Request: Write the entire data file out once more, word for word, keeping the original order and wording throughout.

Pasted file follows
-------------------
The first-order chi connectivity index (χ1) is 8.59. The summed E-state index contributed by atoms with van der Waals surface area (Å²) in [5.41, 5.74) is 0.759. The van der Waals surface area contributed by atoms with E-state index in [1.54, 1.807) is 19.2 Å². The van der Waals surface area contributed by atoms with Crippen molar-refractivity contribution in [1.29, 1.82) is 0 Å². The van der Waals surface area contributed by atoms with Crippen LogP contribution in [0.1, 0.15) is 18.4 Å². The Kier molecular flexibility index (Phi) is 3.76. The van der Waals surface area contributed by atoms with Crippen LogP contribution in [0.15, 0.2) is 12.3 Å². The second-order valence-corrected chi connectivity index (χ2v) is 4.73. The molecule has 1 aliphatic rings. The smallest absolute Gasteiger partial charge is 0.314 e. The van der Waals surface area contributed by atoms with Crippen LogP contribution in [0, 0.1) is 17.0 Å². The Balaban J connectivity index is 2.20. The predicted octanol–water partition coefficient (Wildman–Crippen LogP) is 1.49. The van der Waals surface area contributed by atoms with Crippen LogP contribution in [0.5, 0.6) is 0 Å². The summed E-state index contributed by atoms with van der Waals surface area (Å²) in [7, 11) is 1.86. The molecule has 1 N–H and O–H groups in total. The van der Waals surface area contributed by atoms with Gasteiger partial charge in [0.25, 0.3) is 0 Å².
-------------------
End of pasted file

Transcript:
The first-order chi connectivity index (χ1) is 8.59. The summed E-state index contributed by atoms with van der Waals surface area (Å²) in [5.41, 5.74) is 0.759. The van der Waals surface area contributed by atoms with E-state index in [1.54, 1.807) is 19.2 Å². The van der Waals surface area contributed by atoms with Crippen molar-refractivity contribution in [1.29, 1.82) is 0 Å². The van der Waals surface area contributed by atoms with Crippen LogP contribution in [0.1, 0.15) is 18.4 Å². The Kier molecular flexibility index (Phi) is 3.76. The van der Waals surface area contributed by atoms with Crippen LogP contribution in [0.15, 0.2) is 12.3 Å². The second-order valence-corrected chi connectivity index (χ2v) is 4.73. The molecule has 1 aliphatic rings. The smallest absolute Gasteiger partial charge is 0.314 e. The van der Waals surface area contributed by atoms with Crippen LogP contribution in [0, 0.1) is 17.0 Å². The Balaban J connectivity index is 2.20. The predicted octanol–water partition coefficient (Wildman–Crippen LogP) is 1.49. The van der Waals surface area contributed by atoms with Crippen LogP contribution in [0.5, 0.6) is 0 Å². The summed E-state index contributed by atoms with van der Waals surface area (Å²) in [7, 11) is 1.86. The molecule has 1 N–H and O–H groups in total. The van der Waals surface area contributed by atoms with Gasteiger partial charge in [0.25, 0.3) is 0 Å².